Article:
Deborah Hobbs

Deborah Hobbs

  • Deborah Hobbs
    Published 4 months ago
    Modern Slavery

    Modern Slavery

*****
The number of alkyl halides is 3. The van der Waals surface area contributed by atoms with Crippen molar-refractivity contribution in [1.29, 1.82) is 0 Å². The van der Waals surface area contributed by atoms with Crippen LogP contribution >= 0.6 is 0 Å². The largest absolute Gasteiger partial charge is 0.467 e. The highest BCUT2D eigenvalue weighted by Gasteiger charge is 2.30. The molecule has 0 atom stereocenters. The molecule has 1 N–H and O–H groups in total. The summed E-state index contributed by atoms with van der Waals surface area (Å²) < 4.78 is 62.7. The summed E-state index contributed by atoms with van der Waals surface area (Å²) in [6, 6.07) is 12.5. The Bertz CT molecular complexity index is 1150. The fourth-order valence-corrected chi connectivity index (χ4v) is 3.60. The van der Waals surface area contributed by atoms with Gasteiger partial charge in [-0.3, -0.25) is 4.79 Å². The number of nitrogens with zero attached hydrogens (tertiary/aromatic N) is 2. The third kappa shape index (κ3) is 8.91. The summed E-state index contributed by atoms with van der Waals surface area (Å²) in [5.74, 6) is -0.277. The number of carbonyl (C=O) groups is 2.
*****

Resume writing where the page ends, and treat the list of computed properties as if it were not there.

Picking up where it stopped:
Slavery means being subject entirely to someone else's authority as if property. The word has somewhat vanished but the definition is still valid. Terms like child marriage, forced prostitution, debt bondage, bonded labor, and human trafficking exist instead. It exists wherever one human can convince another that he has no value of his own. Its victims cannot leave of their own free will. In the ancient worlds of the Ottoman and Roman empires, slavery was common. We have advanced globally as a people but too slowly. According to the 2018 Global Slavery Index, there are 40,300,000 enslaved. It is not "legal" anywhere in the world but there are many places where it is a "normal" practice. In Mauritania, slavery was banned in 1981, but as many as 20% of the population is estimated to still be enslaved today. In Haiti, forced child domestic servants called restavek are estimated today to be between 225,000 and 500,000, though slavery was abolished in 1793. In Ethiopia, slavery had been part of its culture for centuries. During the 1935 Italian occupation, slavery was officially banned though to little effect. The independent Ethiopia again tried to stamp it out in 1942 due to pressure from the international community. Eritrea still fails to enforce its 2007 law, where slaves are often descendant based. It's national conscription service can often mean an indefinite period of servitude. In North Korea, as much as 20% of the population may be in forced labor camps though this number is difficult to ascertain. In Tibet, controversial legal slavery in the form of serfs may have existed up to 1959. Other places where slavery remains high include Burundi, Central African Republic, South Sudan, Pakistan, Cambodia, Iran, and India. In many places, slavery is a product of war, devastating natural disasters, lack of rule of law, and poverty.